Dean Evason has a simple theory when it comes to choosing his starting goalie.

“If a guy plays well, he’s going to play,” the Wild’s interim coach said. “It’s no different from a centerman or a winger or a defenseman.”

Since Evason replaced Bruce Boudreau behind the bench on Feb. 14, the goalie he has selected to play most often is Alex Stalock, who began the season as the backup to Devan Dubnyk. Stalock has started seven of the Wild’s nine games since the coaching change, posting a 5-2 record and helping the team bolster its playoff chances.

Stalock’s latest contribution came Tuesday night at Xcel Energy Center in a game with playoff implications. Trailing the Nashville Predators by one point for the final wild-card spot in the Western Conference, the Wild emerged with a 3-1 victory as Stalock made 37 saves.

He was especially sharp in the final two periods, stopping 30 of 31 shots and slamming the door when Nashville tried to get back in the game with its goalie pulled for an extra attacker in the final 2:18. During a two-second flurry at the 18-minute mark, Stalock denied point-blank shots by Craig Smith, Mikael Granlund and Ryan Ellis to preserve the two-goal lead.

“He’s playing awesome — seeing the puck really well,” veteran forward Zach Parise said. “A few of those tonight on the 6-on-4, his ability to fight through traffic and get over there and get square to the one-timers, he’s playing really well for us.”

The result enabled the Wild to temporarily leap a point ahead of both the Predators and Arizona in the wild-card race. After the Coyotes's win on Wednesday, Minnesota trails Winnipeg and Arizona by point for that second wild-card spot but has two games in hand on both teams. And it’s been Stalock helping to fuel the Wild’s recent surge. In his past 14 starts, the former South St. Paul and Minnesota Duluth standout is 10-3-1 with a 2.00 goals-against average and .926 save percentage.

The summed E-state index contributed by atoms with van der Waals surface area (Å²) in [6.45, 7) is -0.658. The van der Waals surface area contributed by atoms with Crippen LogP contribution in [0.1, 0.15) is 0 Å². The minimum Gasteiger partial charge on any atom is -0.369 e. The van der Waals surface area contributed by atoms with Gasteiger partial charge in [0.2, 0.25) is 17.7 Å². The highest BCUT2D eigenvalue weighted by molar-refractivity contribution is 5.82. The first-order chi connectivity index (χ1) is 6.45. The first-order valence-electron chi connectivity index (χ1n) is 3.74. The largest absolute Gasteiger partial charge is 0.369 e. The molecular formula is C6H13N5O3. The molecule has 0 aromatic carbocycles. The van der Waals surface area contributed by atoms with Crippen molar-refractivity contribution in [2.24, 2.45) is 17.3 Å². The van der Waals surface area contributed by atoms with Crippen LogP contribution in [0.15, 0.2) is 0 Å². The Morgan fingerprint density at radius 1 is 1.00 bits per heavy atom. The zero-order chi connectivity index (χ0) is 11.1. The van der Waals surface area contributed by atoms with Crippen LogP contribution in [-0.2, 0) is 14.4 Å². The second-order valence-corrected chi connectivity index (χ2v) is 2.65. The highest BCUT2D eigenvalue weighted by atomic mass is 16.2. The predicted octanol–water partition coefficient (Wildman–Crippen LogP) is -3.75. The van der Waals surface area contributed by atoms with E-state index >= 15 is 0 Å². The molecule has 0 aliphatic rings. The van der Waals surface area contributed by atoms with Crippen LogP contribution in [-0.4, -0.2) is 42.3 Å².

“Obviously, the way we’re playing it feels great, but it starts with the group, it’s contagious,” said Stalock, deflecting attention away from himself as quickly as he roams away from the crease to clear the puck from the defensive zone. “The lightness we have in the room, we’re not tight, we’re not gripping our sticks, we’re going out and having fun, and I think it goes a long way.”

What also goes a long way toward making the playoffs is a resilient goalie, and Stalock has shown he can fill that role. His strong game Tuesday came two days after the Wild fell 4-3 to the Washington Capitals in a game that carried a playoff-like atmosphere at Xcel Energy Center.

“Last game wasn’t like it was a letdown,” he said. “I thought we played a good hockey game and just didn’t get the outcome. We played against a Stanley Cup champion, and they know how to win games. That’s something we’re learning right now. We played another solid game tonight, and we talk about consistency and playing the same way every night, win or loss, and we’ll see what happens.”

The Wild’s route to a playoff spot resumes Thursday at San Jose in the opener of a three-game California trip. Expect to see Stalock in net again against the team that drafted him in 2005 as Evason rides the hot hand.

“Alex is real committed, really sound, and isn’t trying to do too much,” Evason said. “He has a very calming effect for our group for a guy that can get very excitable. He’s obviously done a great job.”

For his part, Stalock isn’t demanding the cage, but he’s taking his opportunity and making the most of it.

“These are the games you want to play in as any competitor, and I love situations like this,” he said after Tuesday’s game. “To be able to come in and the playoff spot is on the line. Your number is called.

“Whoever it may be the rest of the year, I know when Duby gets his chance, he’s going to come in and give this team a great chance,” Stalock added. “It’s just the way it’s going right now, and we’re winning games.”